Editor's note: This month's issue was supposed to contain the final installment of our "C5 on a Shoestring" series. Unfortunately, a minor accident sidelined the car shortly before press time, making it impossible to perform any post-modification performance testing. We hope to have that story for you next month, but in the meantime, we've decided to address another topic of importance to C5 owners everywhere.
If you own a C5 Corvette, it's entirely possible that you've found yourself immobilized by a hopelessly locked steering wheel, a "Service Steering Column Lock" message glowing ominously on the instrument panel. The problem lies in the car's electro-mechanical steering lock, which was developed when the ignition switch was moved from the steering column to the dash for the Fifth-generation model. Many C5 owners complained that when starting their C5, the lock wouldn't disengage.
Here's how the system is supposed to work: When the ignition key is removed, the steering wheel is locked by an electrical motor that prevents it from turning. When the vehicle is restarted, the motor unlocks the steering. This arrangement took the place of the old ignition switch/lock assembly, theoretically providing the same theft-deterrent capabilities of the previous design.
There are two conditions that can inhibit steering. The first is when the steering fails to unlock when the vehicle is started. The fuel supply should shut off in this case, preventing the vehicle from being driven. But if the voltage to the PCM is interrupted, it's possible that the fuel shut-off may not occur, allowing the car to be driven with the steering locked. The second situation occurs if the lock pin doesn't withdraw fully, allowing contact between the pin and lock plate. For obvious reasons, either one of these conditions could have dire consequences.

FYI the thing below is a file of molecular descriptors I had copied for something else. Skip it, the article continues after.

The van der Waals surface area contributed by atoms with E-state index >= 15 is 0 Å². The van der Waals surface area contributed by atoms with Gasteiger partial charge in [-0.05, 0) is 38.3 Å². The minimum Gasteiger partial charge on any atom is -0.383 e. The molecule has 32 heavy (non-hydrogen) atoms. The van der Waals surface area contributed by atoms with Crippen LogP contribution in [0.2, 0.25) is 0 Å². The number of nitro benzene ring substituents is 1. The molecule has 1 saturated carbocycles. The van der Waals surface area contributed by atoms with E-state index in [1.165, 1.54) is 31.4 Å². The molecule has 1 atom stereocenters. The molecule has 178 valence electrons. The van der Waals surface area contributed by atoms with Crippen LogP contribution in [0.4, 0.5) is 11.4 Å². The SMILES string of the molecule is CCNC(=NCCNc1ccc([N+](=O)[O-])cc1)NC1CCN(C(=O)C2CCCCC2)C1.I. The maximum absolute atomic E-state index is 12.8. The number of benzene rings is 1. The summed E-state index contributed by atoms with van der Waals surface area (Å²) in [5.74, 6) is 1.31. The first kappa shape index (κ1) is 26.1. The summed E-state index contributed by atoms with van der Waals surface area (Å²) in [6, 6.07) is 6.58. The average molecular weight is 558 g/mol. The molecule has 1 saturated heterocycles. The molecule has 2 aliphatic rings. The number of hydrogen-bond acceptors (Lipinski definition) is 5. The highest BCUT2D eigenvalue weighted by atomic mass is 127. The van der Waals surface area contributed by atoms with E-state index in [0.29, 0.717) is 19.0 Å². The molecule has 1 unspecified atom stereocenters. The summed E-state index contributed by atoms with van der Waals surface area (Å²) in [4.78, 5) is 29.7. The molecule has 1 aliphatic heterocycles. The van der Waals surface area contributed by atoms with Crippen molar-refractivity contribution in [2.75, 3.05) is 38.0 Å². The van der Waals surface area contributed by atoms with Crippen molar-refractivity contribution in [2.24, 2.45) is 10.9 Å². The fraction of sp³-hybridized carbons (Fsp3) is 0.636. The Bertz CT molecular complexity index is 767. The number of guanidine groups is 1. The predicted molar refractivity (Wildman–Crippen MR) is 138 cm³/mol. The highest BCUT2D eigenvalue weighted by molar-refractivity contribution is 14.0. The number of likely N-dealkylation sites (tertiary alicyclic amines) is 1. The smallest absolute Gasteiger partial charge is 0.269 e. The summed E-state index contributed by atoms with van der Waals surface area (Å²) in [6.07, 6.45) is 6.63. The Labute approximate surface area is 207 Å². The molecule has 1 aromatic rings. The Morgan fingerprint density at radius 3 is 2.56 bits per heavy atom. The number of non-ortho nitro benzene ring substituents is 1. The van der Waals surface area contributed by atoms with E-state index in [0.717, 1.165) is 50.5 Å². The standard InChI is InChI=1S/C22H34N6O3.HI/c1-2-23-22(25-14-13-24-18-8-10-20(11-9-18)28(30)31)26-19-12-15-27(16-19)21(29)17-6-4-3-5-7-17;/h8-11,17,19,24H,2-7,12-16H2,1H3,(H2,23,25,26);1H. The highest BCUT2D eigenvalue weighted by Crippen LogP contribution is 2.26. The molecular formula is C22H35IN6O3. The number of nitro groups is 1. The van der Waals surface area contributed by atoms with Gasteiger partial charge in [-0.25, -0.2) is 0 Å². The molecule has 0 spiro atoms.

On February 10, 2004, Chevrolet issued a recall (No. 04006B) of 127,000 C5s to fix steering-column locks that could fail in the locked mode. Dealers disabled the column locks in automatic cars and installed a column-lock bypass. In manual C5s, the PCM was simply reprogrammed to remove the lock feature. But many Corvette owners with manual transmissions still experienced the problem after the recall was performed.
Nearly two years later, on February 8, 2006, Chevy issued a second recall (No. 04006C). It stated, "Dealers are to remove the column lock plate on U.S. and Canadian vehicles equipped with an automatic transmission and U.S. vehicles equipped with a manual transmission. After the service correction, the steering column will no longer lock when the key is removed." This recall applies to the following models:
* '97-'04 Corvettes equipped with a manual transmission
* '97-'00 Corvettes equipped with an automatic transmission
* '01-'04 Corvettes equipped with an automatic transmission (European export vehicles only)
If your Corvette falls into one of these categories, you should have the recall performed as soon as possible.
If your steering wheel is already locked, there are a few tricks you can try to temporarily resolve the problem. First, remove the clamshell around the steering column and tap on the lock motor while turning the ignition key to the run position. Some owners have also had luck getting their steering unlocked by aggressively turning the wheel back and forth, forcing the column to unlock. Others have reported that simply turning on the air-conditioning in hot weather allows the lock to cool and disengage.
If, for whatever reason, you choose not to take your Corvette to the dealer for the repair, you can obtain a steering-lock bypass kit-we chose the Column Lock Simulator Kit (PN 618-144) from Mid America Motorworks-and do the work yourself in about an hour. Consider the job preventive maintenance, as the electro-mechanical lock motor must be free and functioning properly in order for you to install the kit. Remember, with few exceptions, there are two kinds of C5 Corvettes: the ones that have a lock-motor problem and the ones that will.